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Inaugural football tournament remembers Wirral schoolboy Cole Breadner
A YOUNG Wirral footballer who battled cancer was remembered by his friends and teachers at an inaugural tournament created in his honour.
Prenton schoolboy Cole Breadner was just 10-years-old when he died in February, just 16 weeks after being diagnosed with the rare and aggressive Burkitt’s lymphoma.
After his death, teachers at his school – Prenton Primary – thought long and hard for a fitting and lasting tribute to the football-mad pupil, coming up with “Cole’s Cup” – a knockout football tournament.
The inaugural event took place on Friday with 16 teams from primary schools across Wirral battling it out to be crowned champions.
He was also be remembered on Friday when 400 balloons are released from the school, also attended by Cole’s younger brothers, Lincoln, seven, and Korey, five.
Cole, described by his teachers as a credit to his family, was known for his ever-changing hairstyles and his smile, as well as his love of Everton Football Club.
His mum, 37-year-old Jackie, told the Globe she was extremely touched by the school’s tribute to her son.
She said Cole - who had found out he had passed his 11 plus exam the day before his diagnosis and gained a place at Wirral Grammar - had loved school and even when he was poorly, had attended at every opportunity.
“It was October and Cole had just sat his 11 plus and I thought he was just a bit anxious about his results and a bit run down because he just didn’t seem himself,” said Jackie.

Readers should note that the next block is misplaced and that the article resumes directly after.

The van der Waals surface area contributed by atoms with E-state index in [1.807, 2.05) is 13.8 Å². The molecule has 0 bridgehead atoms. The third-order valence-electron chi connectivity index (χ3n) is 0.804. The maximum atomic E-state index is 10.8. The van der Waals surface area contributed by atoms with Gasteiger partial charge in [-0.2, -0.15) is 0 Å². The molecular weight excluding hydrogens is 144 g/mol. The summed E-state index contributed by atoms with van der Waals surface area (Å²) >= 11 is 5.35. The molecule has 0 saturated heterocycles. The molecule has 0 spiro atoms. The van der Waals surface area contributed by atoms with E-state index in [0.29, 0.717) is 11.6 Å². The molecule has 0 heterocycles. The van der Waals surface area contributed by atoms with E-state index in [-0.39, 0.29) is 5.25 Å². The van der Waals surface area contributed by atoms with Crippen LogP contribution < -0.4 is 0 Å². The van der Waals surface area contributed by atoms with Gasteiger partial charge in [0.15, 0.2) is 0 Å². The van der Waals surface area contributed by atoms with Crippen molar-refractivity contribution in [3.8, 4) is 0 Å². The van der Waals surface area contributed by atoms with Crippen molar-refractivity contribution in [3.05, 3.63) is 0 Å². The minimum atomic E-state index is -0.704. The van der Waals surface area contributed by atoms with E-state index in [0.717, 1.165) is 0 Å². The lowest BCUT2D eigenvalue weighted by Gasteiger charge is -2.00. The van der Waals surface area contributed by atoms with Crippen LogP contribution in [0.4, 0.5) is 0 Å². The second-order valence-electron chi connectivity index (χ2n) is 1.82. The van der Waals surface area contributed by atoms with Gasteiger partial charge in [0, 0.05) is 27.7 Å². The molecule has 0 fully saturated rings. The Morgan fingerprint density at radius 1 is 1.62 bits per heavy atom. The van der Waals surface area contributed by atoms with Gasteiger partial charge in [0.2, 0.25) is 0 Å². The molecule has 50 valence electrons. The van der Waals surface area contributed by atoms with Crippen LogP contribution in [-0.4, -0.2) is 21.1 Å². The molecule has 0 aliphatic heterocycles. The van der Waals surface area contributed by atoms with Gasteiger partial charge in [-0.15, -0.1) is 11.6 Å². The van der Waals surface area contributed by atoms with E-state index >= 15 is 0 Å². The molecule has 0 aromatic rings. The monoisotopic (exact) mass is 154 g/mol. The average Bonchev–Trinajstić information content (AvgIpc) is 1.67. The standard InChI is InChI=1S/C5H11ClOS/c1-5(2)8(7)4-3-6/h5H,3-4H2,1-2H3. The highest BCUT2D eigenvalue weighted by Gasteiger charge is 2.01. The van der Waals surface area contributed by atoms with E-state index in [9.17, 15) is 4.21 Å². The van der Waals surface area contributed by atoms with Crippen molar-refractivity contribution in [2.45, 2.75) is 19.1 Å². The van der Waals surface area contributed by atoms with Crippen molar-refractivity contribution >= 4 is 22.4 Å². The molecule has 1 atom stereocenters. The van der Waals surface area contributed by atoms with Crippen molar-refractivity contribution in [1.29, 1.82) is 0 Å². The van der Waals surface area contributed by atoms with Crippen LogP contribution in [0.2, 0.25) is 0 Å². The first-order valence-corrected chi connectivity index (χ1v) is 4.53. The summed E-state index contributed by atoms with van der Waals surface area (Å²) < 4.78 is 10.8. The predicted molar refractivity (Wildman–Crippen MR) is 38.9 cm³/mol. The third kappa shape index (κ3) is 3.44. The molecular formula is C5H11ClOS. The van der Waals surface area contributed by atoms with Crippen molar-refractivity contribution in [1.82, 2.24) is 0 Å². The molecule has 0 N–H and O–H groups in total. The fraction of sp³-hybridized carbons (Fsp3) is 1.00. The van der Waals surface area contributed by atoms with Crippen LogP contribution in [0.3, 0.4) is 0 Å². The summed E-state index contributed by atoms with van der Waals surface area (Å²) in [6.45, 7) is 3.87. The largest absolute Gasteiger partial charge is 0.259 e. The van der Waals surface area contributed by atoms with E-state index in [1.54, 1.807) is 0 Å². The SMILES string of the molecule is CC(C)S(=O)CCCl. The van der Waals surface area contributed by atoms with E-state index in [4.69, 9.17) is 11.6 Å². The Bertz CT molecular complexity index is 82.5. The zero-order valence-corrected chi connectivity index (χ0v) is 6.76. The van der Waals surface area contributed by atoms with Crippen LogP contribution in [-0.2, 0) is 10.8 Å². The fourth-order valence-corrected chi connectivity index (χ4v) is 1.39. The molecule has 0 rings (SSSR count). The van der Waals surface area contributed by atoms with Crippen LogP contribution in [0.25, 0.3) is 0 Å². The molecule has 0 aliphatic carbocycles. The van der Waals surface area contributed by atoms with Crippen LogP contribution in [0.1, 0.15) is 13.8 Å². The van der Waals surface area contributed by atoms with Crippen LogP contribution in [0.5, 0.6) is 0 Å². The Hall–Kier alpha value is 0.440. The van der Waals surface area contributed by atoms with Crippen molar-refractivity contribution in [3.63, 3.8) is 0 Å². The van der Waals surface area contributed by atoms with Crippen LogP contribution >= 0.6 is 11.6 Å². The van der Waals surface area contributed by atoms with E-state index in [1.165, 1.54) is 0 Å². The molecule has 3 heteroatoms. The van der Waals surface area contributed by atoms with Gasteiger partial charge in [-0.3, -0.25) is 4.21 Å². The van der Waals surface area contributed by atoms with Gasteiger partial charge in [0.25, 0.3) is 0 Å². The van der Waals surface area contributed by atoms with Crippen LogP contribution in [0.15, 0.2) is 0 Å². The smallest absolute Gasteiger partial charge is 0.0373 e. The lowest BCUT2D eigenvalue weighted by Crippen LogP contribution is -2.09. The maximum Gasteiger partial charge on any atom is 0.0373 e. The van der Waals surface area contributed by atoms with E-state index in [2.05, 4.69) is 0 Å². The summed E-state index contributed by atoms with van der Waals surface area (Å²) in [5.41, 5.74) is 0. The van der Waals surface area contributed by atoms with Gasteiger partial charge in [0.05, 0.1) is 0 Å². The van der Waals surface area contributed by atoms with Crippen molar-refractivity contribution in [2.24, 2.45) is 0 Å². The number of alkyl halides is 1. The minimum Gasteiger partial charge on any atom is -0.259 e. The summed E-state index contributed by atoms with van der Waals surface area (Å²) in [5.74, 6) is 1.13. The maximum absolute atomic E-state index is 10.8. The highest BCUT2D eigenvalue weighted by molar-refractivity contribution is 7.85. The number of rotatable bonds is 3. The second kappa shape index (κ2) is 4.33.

“He got his results through and he had got 94%. He was a very clever boy.”
Jackie added: “On the Tuesday I took him to the out of hours centre because his tummy looked a little swollen and the doctors found three large masses on his abdomen.”
Cole was then taken to Alder Hey Hospital and was treated with intensive chemotherapy.
Cole's school friends took part in the inaugural Cole's Cup at Prenton Primary.
He had returned home on February 7 after undergoing an operation to remove the remainder of the mass, but Jackie said he still was not himself.
“He died suddenly on February 16. It was completely unexpected, a complete shock,” said Jackie.
“Cole was known for his ever-changing hairstyles and his smile because he always had a smile on his face.
“He was such a lovely boy and everyone put tributes in his memory box to say they would miss his hairstyles.”
Friday’s event – which saw St George’s Primary School as the victors – raised close to £1,000 for cancer charities.
Jackie added: “I can’t praise the school enough, they have been fabulous. What they are doing to remember Cole is fantastic.”
Headteacher Sandra Lloyd said: “We wanted to make sure that there was a fitting and lasting tribute to Cole. He was a lovely boy, very talented, very popular, kind and caring.
“He was a great ambassador for the school and an absolute credit to his family.”
Jackie added: “Cole was an amazing big brother and both Lincoln and Korey say what they miss most are his smile and hugs.
“He was growing up into such a great young man. His dad Kane and I are still in complete shock about his death.”